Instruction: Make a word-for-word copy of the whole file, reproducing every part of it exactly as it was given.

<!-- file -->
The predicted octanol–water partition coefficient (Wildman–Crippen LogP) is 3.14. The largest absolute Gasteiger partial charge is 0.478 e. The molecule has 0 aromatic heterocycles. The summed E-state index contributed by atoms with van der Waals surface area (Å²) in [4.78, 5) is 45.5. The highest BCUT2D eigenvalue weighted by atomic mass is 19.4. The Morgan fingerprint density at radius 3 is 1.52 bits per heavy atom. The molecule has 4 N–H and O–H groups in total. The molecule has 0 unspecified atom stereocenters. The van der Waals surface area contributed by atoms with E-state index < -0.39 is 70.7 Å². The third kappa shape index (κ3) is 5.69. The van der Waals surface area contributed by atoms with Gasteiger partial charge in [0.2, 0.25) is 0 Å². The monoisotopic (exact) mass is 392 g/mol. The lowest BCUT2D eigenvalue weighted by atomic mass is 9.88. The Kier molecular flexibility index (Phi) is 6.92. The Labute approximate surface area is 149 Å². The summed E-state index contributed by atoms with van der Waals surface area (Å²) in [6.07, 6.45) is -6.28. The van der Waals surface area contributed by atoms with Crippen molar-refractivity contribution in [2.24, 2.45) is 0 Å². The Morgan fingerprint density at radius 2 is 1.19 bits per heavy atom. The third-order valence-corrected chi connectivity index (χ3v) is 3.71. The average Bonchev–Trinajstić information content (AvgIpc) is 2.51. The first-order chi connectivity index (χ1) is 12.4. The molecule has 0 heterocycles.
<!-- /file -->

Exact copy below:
The predicted octanol–water partition coefficient (Wildman–Crippen LogP) is 3.14. The largest absolute Gasteiger partial charge is 0.478 e. The molecule has 0 aromatic heterocycles. The summed E-state index contributed by atoms with van der Waals surface area (Å²) in [4.78, 5) is 45.5. The highest BCUT2D eigenvalue weighted by atomic mass is 19.4. The Morgan fingerprint density at radius 3 is 1.52 bits per heavy atom. The molecule has 4 N–H and O–H groups in total. The molecule has 0 unspecified atom stereocenters. The van der Waals surface area contributed by atoms with E-state index < -0.39 is 70.7 Å². The third kappa shape index (κ3) is 5.69. The van der Waals surface area contributed by atoms with Gasteiger partial charge in [0.2, 0.25) is 0 Å². The monoisotopic (exact) mass is 392 g/mol. The lowest BCUT2D eigenvalue weighted by atomic mass is 9.88. The Kier molecular flexibility index (Phi) is 6.92. The Labute approximate surface area is 149 Å². The summed E-state index contributed by atoms with van der Waals surface area (Å²) in [6.07, 6.45) is -6.28. The van der Waals surface area contributed by atoms with Crippen molar-refractivity contribution in [2.24, 2.45) is 0 Å². The Morgan fingerprint density at radius 2 is 1.19 bits per heavy atom. The third-order valence-corrected chi connectivity index (χ3v) is 3.71. The average Bonchev–Trinajstić information content (AvgIpc) is 2.51. The first-order chi connectivity index (χ1) is 12.4. The molecule has 0 heterocycles.